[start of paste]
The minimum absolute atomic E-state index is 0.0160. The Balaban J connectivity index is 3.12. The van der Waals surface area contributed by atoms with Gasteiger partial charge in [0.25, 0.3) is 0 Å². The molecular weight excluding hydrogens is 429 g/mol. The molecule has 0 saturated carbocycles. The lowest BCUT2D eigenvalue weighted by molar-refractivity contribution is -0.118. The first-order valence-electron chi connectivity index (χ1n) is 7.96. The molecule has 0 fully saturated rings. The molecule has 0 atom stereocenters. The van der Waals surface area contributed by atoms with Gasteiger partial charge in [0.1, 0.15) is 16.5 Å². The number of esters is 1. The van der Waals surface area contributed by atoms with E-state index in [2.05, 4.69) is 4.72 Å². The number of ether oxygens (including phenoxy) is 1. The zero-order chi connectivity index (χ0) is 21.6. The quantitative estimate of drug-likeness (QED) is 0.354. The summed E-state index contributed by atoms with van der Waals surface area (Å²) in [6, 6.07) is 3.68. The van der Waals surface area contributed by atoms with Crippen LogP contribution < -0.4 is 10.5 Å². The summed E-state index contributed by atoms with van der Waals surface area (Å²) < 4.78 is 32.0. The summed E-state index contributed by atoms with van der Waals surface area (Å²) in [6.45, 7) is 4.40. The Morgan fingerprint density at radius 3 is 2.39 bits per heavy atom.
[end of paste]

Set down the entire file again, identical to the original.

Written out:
The minimum absolute atomic E-state index is 0.0160. The Balaban J connectivity index is 3.12. The van der Waals surface area contributed by atoms with Gasteiger partial charge in [0.25, 0.3) is 0 Å². The molecular weight excluding hydrogens is 429 g/mol. The molecule has 0 saturated carbocycles. The lowest BCUT2D eigenvalue weighted by molar-refractivity contribution is -0.118. The first-order valence-electron chi connectivity index (χ1n) is 7.96. The molecule has 0 fully saturated rings. The molecule has 0 atom stereocenters. The van der Waals surface area contributed by atoms with Gasteiger partial charge in [0.1, 0.15) is 16.5 Å². The number of esters is 1. The van der Waals surface area contributed by atoms with E-state index in [2.05, 4.69) is 4.72 Å². The number of ether oxygens (including phenoxy) is 1. The zero-order chi connectivity index (χ0) is 21.6. The quantitative estimate of drug-likeness (QED) is 0.354. The summed E-state index contributed by atoms with van der Waals surface area (Å²) in [6, 6.07) is 3.68. The van der Waals surface area contributed by atoms with Crippen LogP contribution < -0.4 is 10.5 Å². The summed E-state index contributed by atoms with van der Waals surface area (Å²) < 4.78 is 32.0. The summed E-state index contributed by atoms with van der Waals surface area (Å²) in [6.45, 7) is 4.40. The Morgan fingerprint density at radius 3 is 2.39 bits per heavy atom.